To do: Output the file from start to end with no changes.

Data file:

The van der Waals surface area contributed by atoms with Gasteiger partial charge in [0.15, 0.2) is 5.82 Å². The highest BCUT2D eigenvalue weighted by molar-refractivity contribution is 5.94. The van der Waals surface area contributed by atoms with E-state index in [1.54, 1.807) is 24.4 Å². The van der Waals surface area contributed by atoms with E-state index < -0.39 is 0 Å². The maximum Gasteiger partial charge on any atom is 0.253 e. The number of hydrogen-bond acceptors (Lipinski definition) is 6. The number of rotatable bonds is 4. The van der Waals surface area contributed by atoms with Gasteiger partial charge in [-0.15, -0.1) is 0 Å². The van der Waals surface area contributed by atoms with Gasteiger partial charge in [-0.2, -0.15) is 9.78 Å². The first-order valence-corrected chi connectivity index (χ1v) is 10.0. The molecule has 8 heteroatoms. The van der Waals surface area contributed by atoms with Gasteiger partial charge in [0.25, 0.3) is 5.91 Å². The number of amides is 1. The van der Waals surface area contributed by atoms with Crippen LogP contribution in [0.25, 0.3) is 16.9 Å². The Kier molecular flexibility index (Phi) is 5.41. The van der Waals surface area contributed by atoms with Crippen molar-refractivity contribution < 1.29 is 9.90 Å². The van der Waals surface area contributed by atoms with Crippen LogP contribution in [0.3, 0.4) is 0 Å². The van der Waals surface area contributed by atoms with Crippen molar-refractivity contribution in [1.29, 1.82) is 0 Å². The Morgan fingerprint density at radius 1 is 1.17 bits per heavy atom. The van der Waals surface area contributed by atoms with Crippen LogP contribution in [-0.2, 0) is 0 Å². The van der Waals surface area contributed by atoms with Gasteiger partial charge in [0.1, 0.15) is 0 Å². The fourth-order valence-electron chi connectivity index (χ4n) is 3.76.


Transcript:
The van der Waals surface area contributed by atoms with Gasteiger partial charge in [0.15, 0.2) is 5.82 Å². The highest BCUT2D eigenvalue weighted by molar-refractivity contribution is 5.94. The van der Waals surface area contributed by atoms with E-state index in [1.54, 1.807) is 24.4 Å². The van der Waals surface area contributed by atoms with E-state index < -0.39 is 0 Å². The maximum Gasteiger partial charge on any atom is 0.253 e. The number of hydrogen-bond acceptors (Lipinski definition) is 6. The number of rotatable bonds is 4. The van der Waals surface area contributed by atoms with Gasteiger partial charge in [-0.15, -0.1) is 0 Å². The van der Waals surface area contributed by atoms with Gasteiger partial charge in [-0.2, -0.15) is 9.78 Å². The first-order valence-corrected chi connectivity index (χ1v) is 10.0. The molecule has 8 heteroatoms. The van der Waals surface area contributed by atoms with Gasteiger partial charge in [0.25, 0.3) is 5.91 Å². The number of amides is 1. The van der Waals surface area contributed by atoms with Crippen LogP contribution in [0.25, 0.3) is 16.9 Å². The Kier molecular flexibility index (Phi) is 5.41. The van der Waals surface area contributed by atoms with Crippen molar-refractivity contribution < 1.29 is 9.90 Å². The van der Waals surface area contributed by atoms with Crippen LogP contribution in [0.3, 0.4) is 0 Å². The van der Waals surface area contributed by atoms with Crippen molar-refractivity contribution in [1.29, 1.82) is 0 Å². The Morgan fingerprint density at radius 1 is 1.17 bits per heavy atom. The van der Waals surface area contributed by atoms with Crippen LogP contribution in [-0.2, 0) is 0 Å². The van der Waals surface area contributed by atoms with Gasteiger partial charge in [0.1, 0.15) is 0 Å². The fourth-order valence-electron chi connectivity index (χ4n) is 3.76.